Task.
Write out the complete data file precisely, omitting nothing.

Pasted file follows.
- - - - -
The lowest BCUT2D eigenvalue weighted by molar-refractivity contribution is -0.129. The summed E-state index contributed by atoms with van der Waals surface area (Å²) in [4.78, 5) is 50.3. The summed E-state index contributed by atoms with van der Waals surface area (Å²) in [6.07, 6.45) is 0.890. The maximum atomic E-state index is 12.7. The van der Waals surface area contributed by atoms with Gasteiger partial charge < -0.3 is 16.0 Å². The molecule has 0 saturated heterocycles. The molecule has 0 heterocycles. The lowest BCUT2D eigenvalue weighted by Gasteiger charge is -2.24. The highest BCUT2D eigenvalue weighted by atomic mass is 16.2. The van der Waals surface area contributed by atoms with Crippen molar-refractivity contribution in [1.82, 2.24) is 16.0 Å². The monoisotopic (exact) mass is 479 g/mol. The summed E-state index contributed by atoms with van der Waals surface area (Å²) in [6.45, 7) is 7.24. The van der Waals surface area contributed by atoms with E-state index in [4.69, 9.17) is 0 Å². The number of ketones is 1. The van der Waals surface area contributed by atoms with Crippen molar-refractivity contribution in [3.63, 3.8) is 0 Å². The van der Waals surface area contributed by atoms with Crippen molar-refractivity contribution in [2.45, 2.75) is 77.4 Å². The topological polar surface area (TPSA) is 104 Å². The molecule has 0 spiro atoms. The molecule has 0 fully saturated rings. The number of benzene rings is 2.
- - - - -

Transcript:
The lowest BCUT2D eigenvalue weighted by molar-refractivity contribution is -0.129. The summed E-state index contributed by atoms with van der Waals surface area (Å²) in [4.78, 5) is 50.3. The summed E-state index contributed by atoms with van der Waals surface area (Å²) in [6.07, 6.45) is 0.890. The maximum atomic E-state index is 12.7. The van der Waals surface area contributed by atoms with Gasteiger partial charge < -0.3 is 16.0 Å². The molecule has 0 saturated heterocycles. The molecule has 0 heterocycles. The lowest BCUT2D eigenvalue weighted by Gasteiger charge is -2.24. The highest BCUT2D eigenvalue weighted by atomic mass is 16.2. The van der Waals surface area contributed by atoms with Crippen molar-refractivity contribution in [1.82, 2.24) is 16.0 Å². The monoisotopic (exact) mass is 479 g/mol. The summed E-state index contributed by atoms with van der Waals surface area (Å²) in [6.45, 7) is 7.24. The van der Waals surface area contributed by atoms with E-state index in [4.69, 9.17) is 0 Å². The number of ketones is 1. The van der Waals surface area contributed by atoms with Crippen molar-refractivity contribution in [3.63, 3.8) is 0 Å². The van der Waals surface area contributed by atoms with Crippen molar-refractivity contribution in [2.45, 2.75) is 77.4 Å². The topological polar surface area (TPSA) is 104 Å². The molecule has 0 spiro atoms. The molecule has 0 fully saturated rings. The number of benzene rings is 2.